Lobby Day 2011

Amb. Nancy Brinker, Komen Founder and CEO,
speaks at the Congressional breakfast


Anita McFarlane, MPH, Komen Greater NYC Director of Grants and Public Policy, and Zenia Dacio-Mesina, Grants Program Coordinator, traveled to the nation’s capital on April 14th, joining nearly 200 breast cancer activists from Komen Affiliates across the country, to remind our nation’s leaders of the importance of early detection – and to challenge policy makers to invest in cancer research to bring forward the next generation of treatment options and screening technology.  The day’s visits came as Susan G. Komen for the Cure® announced its latest investment, $55 million this year alone, for research into some of the most complex and challenging issues related to breast cancer, research that will one day give us the cures.

While on Capitol Hill for the day, Anita and Zenia met with nine legislators or legislative aides from the greater New York City area – Rep. Joseph Crowley (D-NY) Rep. Nan Hayworth (R-NY), Rep. Steve Israel (D-NY), Rep. Peter King (R-NY), Rep. Carolyn Maloney (D-NY), Rep. Carolyn McCarthy (D-NY), Rep. Jose Serrano (D-NY), and Rep. Nydia Velasquez (D-NY) – and met with staff from Senator Kirsten Gillibrand’s (D-NY) office.  The legislators and their staffs showed great interest in breast cancer issues, particularly as they relate to the medically underserved.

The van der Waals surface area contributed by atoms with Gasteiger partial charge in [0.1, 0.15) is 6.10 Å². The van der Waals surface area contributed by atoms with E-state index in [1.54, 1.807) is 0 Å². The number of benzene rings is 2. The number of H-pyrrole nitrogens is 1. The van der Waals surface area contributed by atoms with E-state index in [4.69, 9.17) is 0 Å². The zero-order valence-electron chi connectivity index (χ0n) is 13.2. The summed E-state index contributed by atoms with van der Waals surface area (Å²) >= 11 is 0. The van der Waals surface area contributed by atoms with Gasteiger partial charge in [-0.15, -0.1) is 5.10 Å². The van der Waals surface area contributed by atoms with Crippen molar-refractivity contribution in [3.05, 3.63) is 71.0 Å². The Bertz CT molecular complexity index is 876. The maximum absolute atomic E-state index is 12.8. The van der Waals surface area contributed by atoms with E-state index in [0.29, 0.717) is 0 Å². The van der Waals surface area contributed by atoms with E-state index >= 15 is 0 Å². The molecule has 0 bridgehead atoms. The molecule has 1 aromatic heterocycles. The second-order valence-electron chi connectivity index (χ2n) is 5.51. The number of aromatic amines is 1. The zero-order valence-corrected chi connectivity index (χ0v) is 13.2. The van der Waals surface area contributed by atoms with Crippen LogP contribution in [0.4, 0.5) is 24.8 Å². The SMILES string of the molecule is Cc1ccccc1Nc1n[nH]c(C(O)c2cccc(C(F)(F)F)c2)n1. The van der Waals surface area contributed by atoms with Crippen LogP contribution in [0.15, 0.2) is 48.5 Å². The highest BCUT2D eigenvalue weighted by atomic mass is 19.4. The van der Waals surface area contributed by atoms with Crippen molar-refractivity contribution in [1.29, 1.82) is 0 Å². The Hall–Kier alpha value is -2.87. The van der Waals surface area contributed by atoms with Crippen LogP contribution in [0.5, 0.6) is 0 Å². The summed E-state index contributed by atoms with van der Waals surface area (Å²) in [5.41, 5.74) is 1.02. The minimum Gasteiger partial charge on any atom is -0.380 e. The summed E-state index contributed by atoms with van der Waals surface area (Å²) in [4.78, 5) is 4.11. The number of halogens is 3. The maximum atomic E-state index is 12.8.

During each meeting, Anita and Zenia stressed the importance of maintaining the government’s commitment to vital safety net programs, such as the National Breast and Cervical Cancer Early Detection Program, known in New York State as the Cancer Services Program.  In their meetings, the Komen Greater NYC staff sought support for a joint resolution which reaffirms Congress’ support for breast health programs, particularly those for the uninsured and underinsured.  The resolution notes that, in just 30 years, five-year relative survival rates for breast cancer when found before it spreads beyond the breast has increased from 74 percent to 98 percent – but plummets to 23 percent when cancer has spread to other parts of the body.  That’s why detecting breast cancers early is the key – later diagnoses ultimately leads to lost lives and most costly treatment, which further strains the health care safety net.

As part of reaffirming its commitment to cancer research, legislators were asked to support the reauthorization of the Breast Cancer Research Stamp, which is up for renewal this year.  Since it first appeared in 1998, the U.S. Postal Service has sold more than 903 million breast cancer research stamps, which has generated over $73 million for breast cancer research.


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